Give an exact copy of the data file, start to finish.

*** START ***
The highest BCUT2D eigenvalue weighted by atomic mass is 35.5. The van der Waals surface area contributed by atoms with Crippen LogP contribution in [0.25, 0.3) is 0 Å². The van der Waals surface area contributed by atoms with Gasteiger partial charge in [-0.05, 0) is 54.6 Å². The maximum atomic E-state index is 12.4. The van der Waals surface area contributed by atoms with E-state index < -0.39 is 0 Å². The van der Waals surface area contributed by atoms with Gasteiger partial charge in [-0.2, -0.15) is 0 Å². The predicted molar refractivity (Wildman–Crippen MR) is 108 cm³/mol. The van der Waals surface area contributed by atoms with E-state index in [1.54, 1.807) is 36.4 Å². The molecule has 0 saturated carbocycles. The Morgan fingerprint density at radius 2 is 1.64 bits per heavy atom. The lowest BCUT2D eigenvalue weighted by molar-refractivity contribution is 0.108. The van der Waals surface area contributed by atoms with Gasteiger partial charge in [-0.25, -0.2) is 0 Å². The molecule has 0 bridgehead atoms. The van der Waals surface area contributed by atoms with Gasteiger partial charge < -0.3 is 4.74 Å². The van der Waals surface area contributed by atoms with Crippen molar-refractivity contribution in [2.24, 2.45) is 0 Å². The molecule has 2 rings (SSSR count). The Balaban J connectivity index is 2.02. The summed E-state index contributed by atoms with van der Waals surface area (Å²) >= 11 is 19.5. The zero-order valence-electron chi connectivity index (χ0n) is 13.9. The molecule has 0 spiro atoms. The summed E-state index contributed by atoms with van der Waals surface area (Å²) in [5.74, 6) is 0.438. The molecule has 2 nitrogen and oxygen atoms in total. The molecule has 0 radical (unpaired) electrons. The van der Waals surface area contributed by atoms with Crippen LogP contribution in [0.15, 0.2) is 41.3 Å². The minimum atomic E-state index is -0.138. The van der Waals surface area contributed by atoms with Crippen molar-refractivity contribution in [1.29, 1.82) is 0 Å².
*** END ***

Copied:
The highest BCUT2D eigenvalue weighted by atomic mass is 35.5. The van der Waals surface area contributed by atoms with Crippen LogP contribution in [0.25, 0.3) is 0 Å². The van der Waals surface area contributed by atoms with Gasteiger partial charge in [-0.05, 0) is 54.6 Å². The maximum atomic E-state index is 12.4. The van der Waals surface area contributed by atoms with E-state index < -0.39 is 0 Å². The van der Waals surface area contributed by atoms with Gasteiger partial charge in [-0.2, -0.15) is 0 Å². The predicted molar refractivity (Wildman–Crippen MR) is 108 cm³/mol. The van der Waals surface area contributed by atoms with E-state index in [1.54, 1.807) is 36.4 Å². The molecule has 0 saturated carbocycles. The Morgan fingerprint density at radius 2 is 1.64 bits per heavy atom. The lowest BCUT2D eigenvalue weighted by molar-refractivity contribution is 0.108. The van der Waals surface area contributed by atoms with Gasteiger partial charge in [-0.25, -0.2) is 0 Å². The molecule has 0 bridgehead atoms. The van der Waals surface area contributed by atoms with Gasteiger partial charge < -0.3 is 4.74 Å². The van der Waals surface area contributed by atoms with Crippen molar-refractivity contribution in [2.24, 2.45) is 0 Å². The molecule has 2 rings (SSSR count). The Balaban J connectivity index is 2.02. The summed E-state index contributed by atoms with van der Waals surface area (Å²) >= 11 is 19.5. The zero-order valence-electron chi connectivity index (χ0n) is 13.9. The molecule has 0 spiro atoms. The summed E-state index contributed by atoms with van der Waals surface area (Å²) in [5.74, 6) is 0.438. The molecule has 2 nitrogen and oxygen atoms in total. The molecule has 0 radical (unpaired) electrons. The van der Waals surface area contributed by atoms with Crippen LogP contribution in [0.15, 0.2) is 41.3 Å². The minimum atomic E-state index is -0.138. The van der Waals surface area contributed by atoms with Crippen molar-refractivity contribution in [1.29, 1.82) is 0 Å².